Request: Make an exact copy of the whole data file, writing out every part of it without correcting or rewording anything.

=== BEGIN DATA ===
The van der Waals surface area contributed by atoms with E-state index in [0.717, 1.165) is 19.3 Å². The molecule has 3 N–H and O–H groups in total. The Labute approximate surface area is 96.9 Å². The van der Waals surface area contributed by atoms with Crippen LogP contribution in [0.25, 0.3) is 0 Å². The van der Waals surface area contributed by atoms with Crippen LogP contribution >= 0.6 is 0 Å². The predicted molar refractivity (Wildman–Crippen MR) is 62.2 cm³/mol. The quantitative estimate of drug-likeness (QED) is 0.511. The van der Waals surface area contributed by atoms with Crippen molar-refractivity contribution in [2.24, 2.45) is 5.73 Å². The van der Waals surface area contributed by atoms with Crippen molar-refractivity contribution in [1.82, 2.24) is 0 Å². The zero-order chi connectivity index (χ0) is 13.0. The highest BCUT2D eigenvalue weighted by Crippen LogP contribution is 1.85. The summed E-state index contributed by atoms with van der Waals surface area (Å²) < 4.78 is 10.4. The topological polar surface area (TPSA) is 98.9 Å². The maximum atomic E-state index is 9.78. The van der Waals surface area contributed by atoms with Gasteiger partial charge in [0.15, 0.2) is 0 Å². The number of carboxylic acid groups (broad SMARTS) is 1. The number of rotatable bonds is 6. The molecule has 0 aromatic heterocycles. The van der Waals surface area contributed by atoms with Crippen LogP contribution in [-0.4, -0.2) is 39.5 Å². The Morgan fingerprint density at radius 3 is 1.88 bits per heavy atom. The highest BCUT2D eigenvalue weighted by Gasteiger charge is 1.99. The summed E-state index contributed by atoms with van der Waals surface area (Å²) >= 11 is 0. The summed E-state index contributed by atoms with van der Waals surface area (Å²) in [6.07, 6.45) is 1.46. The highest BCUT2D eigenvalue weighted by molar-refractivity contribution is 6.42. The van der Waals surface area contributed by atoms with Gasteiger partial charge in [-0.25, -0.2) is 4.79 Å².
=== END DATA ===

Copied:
The van der Waals surface area contributed by atoms with E-state index in [0.717, 1.165) is 19.3 Å². The molecule has 3 N–H and O–H groups in total. The Labute approximate surface area is 96.9 Å². The van der Waals surface area contributed by atoms with Crippen LogP contribution in [0.25, 0.3) is 0 Å². The van der Waals surface area contributed by atoms with Crippen LogP contribution >= 0.6 is 0 Å². The predicted molar refractivity (Wildman–Crippen MR) is 62.2 cm³/mol. The quantitative estimate of drug-likeness (QED) is 0.511. The van der Waals surface area contributed by atoms with Crippen molar-refractivity contribution in [2.24, 2.45) is 5.73 Å². The van der Waals surface area contributed by atoms with Crippen molar-refractivity contribution in [1.82, 2.24) is 0 Å². The zero-order chi connectivity index (χ0) is 13.0. The highest BCUT2D eigenvalue weighted by Crippen LogP contribution is 1.85. The summed E-state index contributed by atoms with van der Waals surface area (Å²) < 4.78 is 10.4. The topological polar surface area (TPSA) is 98.9 Å². The maximum atomic E-state index is 9.78. The van der Waals surface area contributed by atoms with Gasteiger partial charge in [0.15, 0.2) is 0 Å². The number of carboxylic acid groups (broad SMARTS) is 1. The number of rotatable bonds is 6. The molecule has 0 aromatic heterocycles. The van der Waals surface area contributed by atoms with Crippen LogP contribution in [-0.4, -0.2) is 39.5 Å². The Morgan fingerprint density at radius 3 is 1.88 bits per heavy atom. The highest BCUT2D eigenvalue weighted by Gasteiger charge is 1.99. The summed E-state index contributed by atoms with van der Waals surface area (Å²) >= 11 is 0. The summed E-state index contributed by atoms with van der Waals surface area (Å²) in [6.07, 6.45) is 1.46. The highest BCUT2D eigenvalue weighted by molar-refractivity contribution is 6.42. The van der Waals surface area contributed by atoms with Gasteiger partial charge in [-0.25, -0.2) is 4.79 Å².